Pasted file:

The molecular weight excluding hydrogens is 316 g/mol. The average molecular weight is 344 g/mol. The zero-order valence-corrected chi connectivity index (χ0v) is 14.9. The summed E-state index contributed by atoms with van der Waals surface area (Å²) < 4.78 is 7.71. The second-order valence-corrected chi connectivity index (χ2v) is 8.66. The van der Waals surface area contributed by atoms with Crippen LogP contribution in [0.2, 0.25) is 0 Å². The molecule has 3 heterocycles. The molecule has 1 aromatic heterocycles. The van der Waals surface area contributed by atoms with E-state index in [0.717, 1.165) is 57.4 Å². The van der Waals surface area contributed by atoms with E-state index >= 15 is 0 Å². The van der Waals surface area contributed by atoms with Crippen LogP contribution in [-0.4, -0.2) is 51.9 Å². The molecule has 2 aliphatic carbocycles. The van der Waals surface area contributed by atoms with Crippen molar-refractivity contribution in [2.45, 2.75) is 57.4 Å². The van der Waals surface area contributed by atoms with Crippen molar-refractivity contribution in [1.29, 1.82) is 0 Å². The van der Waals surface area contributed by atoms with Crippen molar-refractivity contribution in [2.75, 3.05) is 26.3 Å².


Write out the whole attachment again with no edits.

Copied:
The molecular weight excluding hydrogens is 316 g/mol. The average molecular weight is 344 g/mol. The zero-order valence-corrected chi connectivity index (χ0v) is 14.9. The summed E-state index contributed by atoms with van der Waals surface area (Å²) < 4.78 is 7.71. The second-order valence-corrected chi connectivity index (χ2v) is 8.66. The van der Waals surface area contributed by atoms with Crippen LogP contribution in [0.2, 0.25) is 0 Å². The molecule has 3 heterocycles. The molecule has 1 aromatic heterocycles. The van der Waals surface area contributed by atoms with E-state index in [0.717, 1.165) is 57.4 Å². The van der Waals surface area contributed by atoms with E-state index >= 15 is 0 Å². The van der Waals surface area contributed by atoms with Crippen LogP contribution in [-0.4, -0.2) is 51.9 Å². The molecule has 2 aliphatic carbocycles. The van der Waals surface area contributed by atoms with Crippen molar-refractivity contribution in [2.45, 2.75) is 57.4 Å². The van der Waals surface area contributed by atoms with Crippen molar-refractivity contribution in [1.29, 1.82) is 0 Å². The van der Waals surface area contributed by atoms with Crippen molar-refractivity contribution in [2.75, 3.05) is 26.3 Å².